Scotland: Shetland independence ‘is a real thing’ says Galloway
Malcolm Bell, convenor of Shetland Islands Council hit out at the SNP administration claiming Island communities feel “undervalued, underfunded and frankly under Holyrood.” After First Minister Nicola Sturgeon said a second independence vote could be held next year, residents on the Northern archipelago have also hinted at going it alone.
Mr Bell recently oversaw a vote where island councillors voted 18 to two in favour of a motion to formally explore options “for achieving financial and political self-determination” from Scotland.
In a debate lasting more than an hour, members argued decision-making has become increasingly centralised and public funding for the islands has been cut under the SNP Government at Holyrood.
The motion, signed by council leader Steven Coutts and Mr Bell, said: “We are concerned that this ongoing situation is seriously threatening the prosperity and even basic sustainability of Shetland as a community.”
Now Mr Bell claimed twenty-one years after devolution, there has been no “serious attempt” by the SNP to transfer power to councils.
Speaking for the first time about the topic, he said: “Indeed we now have a system of local government in Scotland that is, frankly, no longer local nor is it government; a strange position for a country that frequently burnishes its European credentials.”
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Mr Bell said because of this, the Isles has lost control of “many important services that our community values: public health, water, police and fire to name some.”
He said: “The threat to local government is not exclusive to Shetland.
“However, our geography, our size and the existing make-up of our public services means we have a real opportunity, if we want it, to return democratic accountability and meaningful choice to our community.”
Mr Bell stopped short of saying independence would be achieved immediately and referred to their neighbours, the Faroe Islands, which is a constituent country of Denmark separate in most policy areas.
He said: “However, during the recent event we heard, repeatedly, that self-determination is neither radical nor exceptional but is completely normal almost anywhere else.
“To succeed the community needs to agree the current direction of travel is no longer sustainable.
“If we can demonstrate that, we can turn the tide.”
Referring to the current devolved Scottish Government, they added: “Centralisation may result in a disconnect between the offer during an election campaign and the ability to deliver in office.
“This can lead to disillusionment in both the elector and elected and may be one reason for poorly contested local elections with low voter turnout.
“If this trend continues, we may find more seats in future are uncontested or even unfilled.”
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Mr Bell also backed former Scottish Greens MSP Andy Wightman’s Member’s Bill which will aim to incorporate the European Charter of Local Self-Government into Scots law.
The Bill is effectively seen as a way for Scotland to stay linked with Europe by incorporating a charter which will force Scottish ministers to give councils additional powers.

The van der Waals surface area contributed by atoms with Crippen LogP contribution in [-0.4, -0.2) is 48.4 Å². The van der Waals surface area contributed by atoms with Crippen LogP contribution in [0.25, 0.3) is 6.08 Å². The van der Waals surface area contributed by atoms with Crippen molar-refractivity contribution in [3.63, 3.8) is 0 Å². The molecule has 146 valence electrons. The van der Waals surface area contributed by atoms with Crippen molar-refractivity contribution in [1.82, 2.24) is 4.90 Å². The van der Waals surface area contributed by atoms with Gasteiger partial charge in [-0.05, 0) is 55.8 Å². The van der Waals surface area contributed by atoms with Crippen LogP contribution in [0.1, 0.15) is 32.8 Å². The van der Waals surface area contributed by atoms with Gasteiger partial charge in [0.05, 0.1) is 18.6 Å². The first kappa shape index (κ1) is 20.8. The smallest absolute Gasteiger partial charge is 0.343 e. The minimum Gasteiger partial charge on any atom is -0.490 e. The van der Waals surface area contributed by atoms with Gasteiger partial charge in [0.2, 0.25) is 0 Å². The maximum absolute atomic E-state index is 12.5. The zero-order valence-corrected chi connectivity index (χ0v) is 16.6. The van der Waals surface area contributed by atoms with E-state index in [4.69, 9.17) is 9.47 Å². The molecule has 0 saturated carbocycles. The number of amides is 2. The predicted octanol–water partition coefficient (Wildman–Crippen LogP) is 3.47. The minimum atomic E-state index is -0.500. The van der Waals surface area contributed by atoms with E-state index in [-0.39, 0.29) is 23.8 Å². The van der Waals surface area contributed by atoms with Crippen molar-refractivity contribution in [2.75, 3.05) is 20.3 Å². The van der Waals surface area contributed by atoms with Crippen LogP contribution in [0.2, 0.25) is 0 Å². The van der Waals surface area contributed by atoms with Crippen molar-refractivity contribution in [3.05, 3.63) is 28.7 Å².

The Charter, which was created in 1985 by the Council of Europe and ratified by the UK in 1997, sets out 10 principles to protect the basic powers of local authorities.
The Charter commits Governments to applying basic rules guaranteeing the political, administrative and financial independence of local authorities.
It provides the principle and authority of local self-government shall be recognised in laws and that councils are to be elected by members of the public.
Mr Bell concluded: “Recently the Scottish Government signalled its support for Andy Wightman MSP’s bill to incorporate the European Charter of Local Self Government into Scots Law.
“The Scottish Parliament, therefore, should be able to pass it before the election in May and in doing so provide local authorities with some basic legal protection around their powers and independence.”
Any move for Shetland to become self-determining would need to be supported by an island-wide referendum, councillors have made clear though.
Council leader Steven Coutts suggested devolution has not benefited the area and said the Scottish Parliament feels “remote” to islanders, who face some of the highest rates of fuel poverty in the country.
He added the levels of funding for ferries “negatively impacts on Shetland and everyone of Shetland”, although the Scottish Government said it has provided more than £15 million for ferry services over the last three years.
The Shetland West councillor referenced the 2013 Lerwick declaration by former first minister Alex Salmond, in which he announced plans to decentralise power to Shetland, Orkney, and the Western Isles.
Quoting Mr Salmond, who stated “we believe that the people who live and work in Scotland are best placed to make decisions about our future”, Mr Coutts said: “Replace Scotland with Shetland and that’s the motion here today, and I encourage you to support it”.
Mr Coutts is currently speaking to the UK and Scottish Governments about options for Shetland’s self-determination.
He pledged: “The status quo is not working.
“Devolution and the Islands Act have not made any tangible difference to the quality of life.
“I hope they recognise the challenges of living in Shetland, like the high cost of living, but also the incredible opportunities political and financial self-determination could bring.”
The Scottish Government has been approached for comment.
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